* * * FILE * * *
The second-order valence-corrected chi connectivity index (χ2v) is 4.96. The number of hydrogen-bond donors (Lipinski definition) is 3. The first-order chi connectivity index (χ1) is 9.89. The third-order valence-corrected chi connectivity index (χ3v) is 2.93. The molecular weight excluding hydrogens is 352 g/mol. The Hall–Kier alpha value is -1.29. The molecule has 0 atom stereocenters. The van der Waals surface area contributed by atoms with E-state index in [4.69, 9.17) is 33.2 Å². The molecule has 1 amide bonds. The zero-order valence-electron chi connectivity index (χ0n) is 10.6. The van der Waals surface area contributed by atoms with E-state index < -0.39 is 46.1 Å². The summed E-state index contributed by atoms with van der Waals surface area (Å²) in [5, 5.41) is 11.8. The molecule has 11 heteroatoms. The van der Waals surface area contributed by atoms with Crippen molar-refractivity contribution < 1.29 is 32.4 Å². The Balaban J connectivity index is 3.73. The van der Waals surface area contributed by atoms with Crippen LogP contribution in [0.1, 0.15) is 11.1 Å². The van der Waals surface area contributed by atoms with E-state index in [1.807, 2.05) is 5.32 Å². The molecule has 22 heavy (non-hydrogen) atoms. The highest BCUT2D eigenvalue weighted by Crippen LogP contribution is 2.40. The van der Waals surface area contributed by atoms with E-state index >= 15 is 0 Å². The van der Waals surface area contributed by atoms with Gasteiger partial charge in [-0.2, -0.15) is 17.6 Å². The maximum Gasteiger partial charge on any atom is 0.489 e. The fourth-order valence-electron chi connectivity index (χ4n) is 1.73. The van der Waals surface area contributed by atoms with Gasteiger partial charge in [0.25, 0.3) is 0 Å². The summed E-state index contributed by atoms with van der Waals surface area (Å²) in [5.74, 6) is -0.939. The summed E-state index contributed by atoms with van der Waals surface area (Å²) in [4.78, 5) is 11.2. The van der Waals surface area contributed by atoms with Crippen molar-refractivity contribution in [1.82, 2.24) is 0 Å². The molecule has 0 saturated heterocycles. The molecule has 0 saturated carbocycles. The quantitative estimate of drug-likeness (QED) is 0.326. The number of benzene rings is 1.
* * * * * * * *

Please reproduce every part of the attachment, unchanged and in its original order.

The second-order valence-corrected chi connectivity index (χ2v) is 4.96. The number of hydrogen-bond donors (Lipinski definition) is 3. The first-order chi connectivity index (χ1) is 9.89. The third-order valence-corrected chi connectivity index (χ3v) is 2.93. The molecular weight excluding hydrogens is 352 g/mol. The Hall–Kier alpha value is -1.29. The molecule has 0 atom stereocenters. The van der Waals surface area contributed by atoms with E-state index in [4.69, 9.17) is 33.2 Å². The molecule has 1 amide bonds. The zero-order valence-electron chi connectivity index (χ0n) is 10.6. The van der Waals surface area contributed by atoms with E-state index < -0.39 is 46.1 Å². The summed E-state index contributed by atoms with van der Waals surface area (Å²) in [5, 5.41) is 11.8. The molecule has 11 heteroatoms. The van der Waals surface area contributed by atoms with Crippen molar-refractivity contribution < 1.29 is 32.4 Å². The Balaban J connectivity index is 3.73. The van der Waals surface area contributed by atoms with Crippen LogP contribution in [0.1, 0.15) is 11.1 Å². The van der Waals surface area contributed by atoms with E-state index in [1.807, 2.05) is 5.32 Å². The molecule has 22 heavy (non-hydrogen) atoms. The highest BCUT2D eigenvalue weighted by Crippen LogP contribution is 2.40. The van der Waals surface area contributed by atoms with E-state index >= 15 is 0 Å². The van der Waals surface area contributed by atoms with Gasteiger partial charge in [-0.2, -0.15) is 17.6 Å². The maximum Gasteiger partial charge on any atom is 0.489 e. The fourth-order valence-electron chi connectivity index (χ4n) is 1.73. The van der Waals surface area contributed by atoms with Gasteiger partial charge in [0.25, 0.3) is 0 Å². The summed E-state index contributed by atoms with van der Waals surface area (Å²) in [5.74, 6) is -0.939. The summed E-state index contributed by atoms with van der Waals surface area (Å²) in [4.78, 5) is 11.2. The van der Waals surface area contributed by atoms with Crippen molar-refractivity contribution in [1.82, 2.24) is 0 Å². The molecule has 0 saturated heterocycles. The molecule has 0 saturated carbocycles. The quantitative estimate of drug-likeness (QED) is 0.326. The number of benzene rings is 1.